# Difference between revisions of "Morphism"

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''of a category'' | ''of a category'' | ||

− | A term used to denote the elements of an arbitrary [[Category|category]] which play the role of mappings of one set into another, homomorphisms of groups, rings, algebras, continuous mappings of topological spaces, etc. A morphism of a category is an undefined concept. Each category consists of elements of two classes, called the class of objects and the class of morphisms, respectively. The class of morphisms of a category | + | A term used to denote the elements of an arbitrary [[Category|category]] which play the role of mappings of one set into another, homomorphisms of groups, rings, algebras, continuous mappings of topological spaces, etc. A morphism of a category is an undefined concept. Each category consists of elements of two classes, called the class of objects and the class of morphisms, respectively. The class of morphisms of a category $\mathfrak{K}$ is usually denoted by $\operatorname{Mor} \mathfrak{K}$. |

− | Any morphism | + | Any morphism $\alpha$ of a category $\mathfrak{K}$ has a uniquely defined domain (source) $A$ and a uniquely defined codomain (target) $B$. All morphisms with common domain $A$ and codomain $B$ form a subset $H_{\mathfrak{K}} \! \left({A, B}\right)$ of $\operatorname{Mor} \mathfrak{K}$. The fact that $\alpha$ has domain $A$ and codomain $B$ can be written in the usual way: $\alpha \in H_{\mathfrak{K}} \! \left({A, B}\right)$ or, using arrows, $\alpha : A \to B$, $A \xrightarrow{\alpha} B$, etc. |

The division of the elements of a category into morphisms and objects is meaningful only within the context of a fixed category, since the morphisms of one category may be the objects of another and conversely. The morphisms of any category form a system that is closed under a partial binary operation — multiplication. Depending on the properties of morphisms relative to this operation, special classes of morphisms can be distinguished, for example, the classes of monomorphisms, epimorphisms, bimorphisms, isomorphisms, null (zero) morphisms, normal monomorphisms, normal epimorphisms, etc. (cf. [[Monomorphism|Monomorphism]]; [[Epimorphism|Epimorphism]]; [[Bimorphism|Bimorphism]]; [[Isomorphism|Isomorphism]]; [[Normal monomorphism|Normal monomorphism]]; [[Normal epimorphism|Normal epimorphism]]). | The division of the elements of a category into morphisms and objects is meaningful only within the context of a fixed category, since the morphisms of one category may be the objects of another and conversely. The morphisms of any category form a system that is closed under a partial binary operation — multiplication. Depending on the properties of morphisms relative to this operation, special classes of morphisms can be distinguished, for example, the classes of monomorphisms, epimorphisms, bimorphisms, isomorphisms, null (zero) morphisms, normal monomorphisms, normal epimorphisms, etc. (cf. [[Monomorphism|Monomorphism]]; [[Epimorphism|Epimorphism]]; [[Bimorphism|Bimorphism]]; [[Isomorphism|Isomorphism]]; [[Normal monomorphism|Normal monomorphism]]; [[Normal epimorphism|Normal epimorphism]]). | ||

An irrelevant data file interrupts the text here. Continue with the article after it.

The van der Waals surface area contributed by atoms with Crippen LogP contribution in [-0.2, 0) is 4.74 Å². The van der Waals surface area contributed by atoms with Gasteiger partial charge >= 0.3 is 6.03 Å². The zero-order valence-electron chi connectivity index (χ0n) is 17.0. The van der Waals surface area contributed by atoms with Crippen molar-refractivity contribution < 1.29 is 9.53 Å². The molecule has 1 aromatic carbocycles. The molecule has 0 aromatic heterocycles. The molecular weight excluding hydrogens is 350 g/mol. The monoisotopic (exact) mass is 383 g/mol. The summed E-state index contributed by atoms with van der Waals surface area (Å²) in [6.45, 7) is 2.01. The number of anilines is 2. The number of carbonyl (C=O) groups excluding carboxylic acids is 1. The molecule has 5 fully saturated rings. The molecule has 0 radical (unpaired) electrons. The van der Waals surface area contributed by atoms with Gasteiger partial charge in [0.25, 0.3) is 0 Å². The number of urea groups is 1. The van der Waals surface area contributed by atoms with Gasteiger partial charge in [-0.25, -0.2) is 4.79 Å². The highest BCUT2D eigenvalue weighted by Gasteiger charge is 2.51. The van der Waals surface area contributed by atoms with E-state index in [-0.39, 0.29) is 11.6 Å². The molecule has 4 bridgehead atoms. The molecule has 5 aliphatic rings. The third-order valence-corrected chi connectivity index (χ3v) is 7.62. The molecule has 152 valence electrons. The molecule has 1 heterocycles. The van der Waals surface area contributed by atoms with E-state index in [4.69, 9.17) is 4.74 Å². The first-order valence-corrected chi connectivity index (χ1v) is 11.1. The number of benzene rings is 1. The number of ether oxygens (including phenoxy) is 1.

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====References==== | ====References==== | ||

<table><TR><TD valign="top">[a1]</TD> <TD valign="top"> B. Mitchell, "Theory of categories" , Acad. Press (1965)</TD></TR></table> | <table><TR><TD valign="top">[a1]</TD> <TD valign="top"> B. Mitchell, "Theory of categories" , Acad. Press (1965)</TD></TR></table> | ||

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## Revision as of 00:52, 13 January 2017

*of a category*

A term used to denote the elements of an arbitrary category which play the role of mappings of one set into another, homomorphisms of groups, rings, algebras, continuous mappings of topological spaces, etc. A morphism of a category is an undefined concept. Each category consists of elements of two classes, called the class of objects and the class of morphisms, respectively. The class of morphisms of a category $\mathfrak{K}$ is usually denoted by $\operatorname{Mor} \mathfrak{K}$.

Any morphism $\alpha$ of a category $\mathfrak{K}$ has a uniquely defined domain (source) $A$ and a uniquely defined codomain (target) $B$. All morphisms with common domain $A$ and codomain $B$ form a subset $H_{\mathfrak{K}} \! \left({A, B}\right)$ of $\operatorname{Mor} \mathfrak{K}$. The fact that $\alpha$ has domain $A$ and codomain $B$ can be written in the usual way: $\alpha \in H_{\mathfrak{K}} \! \left({A, B}\right)$ or, using arrows, $\alpha : A \to B$, $A \xrightarrow{\alpha} B$, etc.

The division of the elements of a category into morphisms and objects is meaningful only within the context of a fixed category, since the morphisms of one category may be the objects of another and conversely. The morphisms of any category form a system that is closed under a partial binary operation — multiplication. Depending on the properties of morphisms relative to this operation, special classes of morphisms can be distinguished, for example, the classes of monomorphisms, epimorphisms, bimorphisms, isomorphisms, null (zero) morphisms, normal monomorphisms, normal epimorphisms, etc. (cf. Monomorphism; Epimorphism; Bimorphism; Isomorphism; Normal monomorphism; Normal epimorphism).

#### Comments

#### References

[a1] | B. Mitchell, "Theory of categories" , Acad. Press (1965) |

**How to Cite This Entry:**

Morphism.

*Encyclopedia of Mathematics.*URL: http://encyclopediaofmath.org/index.php?title=Morphism&oldid=40176